My Guest Today

Dan Armstrong, founder and CEO of Beanfield Metroconnect.

  1. Mini Computers were used by businesses up until the 1990s. Back then the debate was raging about whether small & limited computers would beat out timeshares on large mainframe computers. Spoilers, the mainframes lost.

  2. An entertaining sketch of Beanfield’s 30 year history: (2 minutes)

  3. Niagara Falls first provided electricity in 1893, a measly 2.2 megawatts. Today the falls can generate up to 7,475 megawatts, which in 2018 totaled 32 terawatt-hours.

  4. Bell Canada and Rogers were the 2 most-complained about telco companies according to a 2017-2018 report from the CCTS. CCTS is the Commission for Complaints for Telecom-Television Services. Yeah, there’s enough complaints for an entire commission.

  5. Artscape Daniels Launchpad, which Hilary mentioned in our last episode, is a beautiful creative space in Toronto’s east end. A membership costs $125/month.

  6. Music producer Brandon Niles on SoundCloud and Instagram.

  7. Beanfield’s office is absolutely beautiful (10 photos).

  8. Competitive Local Exchange Carrier is the Candian/US term for a new telephone company competing with old, well-established phone companies.

  9. Waterfront Toronto was created (in 2001) to oversee and lead the renewal of Toronto’s waterfront.

  10. Citizens band radio (CB Radio) (or skip to 51:20 and hear Dan explain it).

  11. Not exactly the same as HAM radio. Here’s the difference.
  12. You can buy a CB Radio for under $100.

  13. The Internet is for porn! Here’s an excellent article and podcast about the intersection of pornography and the early Internet.

  14. Usenets (from “users’ network”) is a worldwide distributed discussion system established in the 1980s.

  15. Uuencoding is the old-school base64 encoding. It’s a binary-to-text encoding using 7-bit ASCII characters which were supported on nearly all system at the time.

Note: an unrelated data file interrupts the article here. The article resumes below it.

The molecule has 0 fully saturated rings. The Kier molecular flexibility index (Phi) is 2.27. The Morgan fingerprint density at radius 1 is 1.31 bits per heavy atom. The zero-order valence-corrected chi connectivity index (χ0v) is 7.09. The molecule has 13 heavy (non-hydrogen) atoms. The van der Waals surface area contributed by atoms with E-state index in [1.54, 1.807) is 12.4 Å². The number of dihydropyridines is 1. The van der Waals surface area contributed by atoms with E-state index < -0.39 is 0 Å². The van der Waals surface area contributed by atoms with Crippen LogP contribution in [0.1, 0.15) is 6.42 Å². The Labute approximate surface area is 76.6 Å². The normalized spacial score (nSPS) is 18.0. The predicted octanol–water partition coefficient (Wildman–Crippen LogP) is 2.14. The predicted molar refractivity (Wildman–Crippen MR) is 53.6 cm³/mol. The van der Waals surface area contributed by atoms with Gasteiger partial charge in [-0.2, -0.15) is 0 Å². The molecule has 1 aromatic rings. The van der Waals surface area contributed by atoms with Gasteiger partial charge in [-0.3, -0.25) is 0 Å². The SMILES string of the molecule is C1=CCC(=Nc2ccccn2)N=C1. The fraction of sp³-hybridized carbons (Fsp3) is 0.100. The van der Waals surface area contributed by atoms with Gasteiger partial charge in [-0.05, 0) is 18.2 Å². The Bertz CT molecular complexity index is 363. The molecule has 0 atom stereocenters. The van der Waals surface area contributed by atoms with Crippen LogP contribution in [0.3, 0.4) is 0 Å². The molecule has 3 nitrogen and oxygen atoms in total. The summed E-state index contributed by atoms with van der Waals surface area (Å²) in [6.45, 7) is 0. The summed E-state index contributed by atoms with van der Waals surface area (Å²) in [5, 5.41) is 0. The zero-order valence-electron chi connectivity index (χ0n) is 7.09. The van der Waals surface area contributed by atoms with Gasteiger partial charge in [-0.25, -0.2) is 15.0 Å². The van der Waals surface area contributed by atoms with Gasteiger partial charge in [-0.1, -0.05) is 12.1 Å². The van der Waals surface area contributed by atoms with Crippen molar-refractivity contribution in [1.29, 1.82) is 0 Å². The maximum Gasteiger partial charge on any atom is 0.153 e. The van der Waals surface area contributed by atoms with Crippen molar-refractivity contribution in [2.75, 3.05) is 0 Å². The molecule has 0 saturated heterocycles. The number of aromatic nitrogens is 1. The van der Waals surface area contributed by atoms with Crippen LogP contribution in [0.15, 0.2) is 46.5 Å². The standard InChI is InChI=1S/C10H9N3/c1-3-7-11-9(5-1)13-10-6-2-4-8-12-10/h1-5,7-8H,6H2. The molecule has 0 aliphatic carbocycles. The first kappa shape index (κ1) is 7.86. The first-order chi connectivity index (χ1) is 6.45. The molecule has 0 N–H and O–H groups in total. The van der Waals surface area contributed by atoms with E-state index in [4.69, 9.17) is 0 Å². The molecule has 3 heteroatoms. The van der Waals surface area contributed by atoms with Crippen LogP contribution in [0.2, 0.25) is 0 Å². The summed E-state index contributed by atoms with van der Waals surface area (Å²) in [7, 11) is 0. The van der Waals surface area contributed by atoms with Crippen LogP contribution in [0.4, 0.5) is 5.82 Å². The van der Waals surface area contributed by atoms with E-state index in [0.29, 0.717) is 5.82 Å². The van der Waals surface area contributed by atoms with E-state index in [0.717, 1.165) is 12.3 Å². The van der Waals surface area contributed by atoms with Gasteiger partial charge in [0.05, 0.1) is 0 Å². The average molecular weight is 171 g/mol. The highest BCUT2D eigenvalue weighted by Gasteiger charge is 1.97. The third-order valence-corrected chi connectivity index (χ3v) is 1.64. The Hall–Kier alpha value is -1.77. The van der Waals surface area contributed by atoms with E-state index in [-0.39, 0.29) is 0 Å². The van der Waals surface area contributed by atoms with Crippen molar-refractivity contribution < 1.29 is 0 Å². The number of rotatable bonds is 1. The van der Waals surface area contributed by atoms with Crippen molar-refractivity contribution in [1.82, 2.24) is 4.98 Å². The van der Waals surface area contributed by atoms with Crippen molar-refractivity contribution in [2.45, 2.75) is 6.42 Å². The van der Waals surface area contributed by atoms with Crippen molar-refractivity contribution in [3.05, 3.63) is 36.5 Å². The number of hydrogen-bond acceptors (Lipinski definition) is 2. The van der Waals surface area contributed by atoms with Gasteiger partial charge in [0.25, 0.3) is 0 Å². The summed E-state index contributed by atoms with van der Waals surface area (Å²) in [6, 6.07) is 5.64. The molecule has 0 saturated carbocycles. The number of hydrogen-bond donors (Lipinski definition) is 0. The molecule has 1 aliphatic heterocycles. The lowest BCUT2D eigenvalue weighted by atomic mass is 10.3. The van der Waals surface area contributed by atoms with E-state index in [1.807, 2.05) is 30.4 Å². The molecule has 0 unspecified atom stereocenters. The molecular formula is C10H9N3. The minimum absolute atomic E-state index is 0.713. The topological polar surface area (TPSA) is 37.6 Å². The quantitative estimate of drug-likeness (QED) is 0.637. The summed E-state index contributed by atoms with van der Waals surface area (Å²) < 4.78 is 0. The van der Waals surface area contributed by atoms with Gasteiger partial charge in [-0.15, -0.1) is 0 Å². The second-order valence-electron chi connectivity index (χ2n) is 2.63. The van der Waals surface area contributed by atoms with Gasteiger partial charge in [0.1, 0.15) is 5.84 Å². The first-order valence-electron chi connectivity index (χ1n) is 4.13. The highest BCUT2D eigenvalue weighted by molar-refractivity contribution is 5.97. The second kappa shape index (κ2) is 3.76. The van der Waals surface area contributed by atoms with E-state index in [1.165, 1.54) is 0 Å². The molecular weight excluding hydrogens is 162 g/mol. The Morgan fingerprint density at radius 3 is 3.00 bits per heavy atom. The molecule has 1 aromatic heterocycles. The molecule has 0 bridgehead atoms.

16. CB Radio call signs were used to uniquely identify people communicating via CB radio. They were either assigned by an official agency or, more often, made up. Example: “KBPU-9863”. Here’s a bunch more real call signs.

  17. Dan talks about the Trans-Canada CB Radio Club, which I couldn’t find anything about online.

  18. A Bulletin Board System (BBS) allowed people to dial-in to a computer system and read or upload messages and files. Dan hosted a BBS in the 1980s and even had a second phone line so two people could use it simultaneously!

  19. Amazon HQ2 could have brought 1000s of jobs to Toronto which would have been great for job hunters, but potentially devastating for local businesses who suddenly couldn’t afford to retain talent. Beanfield was really worried about this.

  20. Beanfield provided astonishing connectivity to support the Toronto 2015 Pan-Am Games.

  21. Dark Fibre aka Unlit Fibre.

  22. The fiber vs fibre debate. I went down a rabbit hole.

  23. A cable with 432-strands of fibre looks like this.

  24. An 864-strand fibre cable has a bandwidth of 3,456,000 gigabits per second, or about 3.4 petabits per second. The entire Internet in 2017 was estimated to use about 0.377 petabits per second. Beanfield could do it in a single cable without breaking a sweat.
  25. The above is based on a global Internet traffic estimate of 122 exabytes per month, from a Cisco white paper from 2017.

  26. I could not find more about the fibre optic cables that caught fire leading to an Internet outage in New York. If you have details on this, please send it to us and I’ll add it here.

  27. Underground transformer explosion in Toronto (20 second video). I couldn’t find images from the explosion I mentioned in the episode.

  28. A video where Chris Amendola talks about how an installation from Expo ‘86 inspired Dan to start Beanfield.

Closing music: Devon Tracy - Would You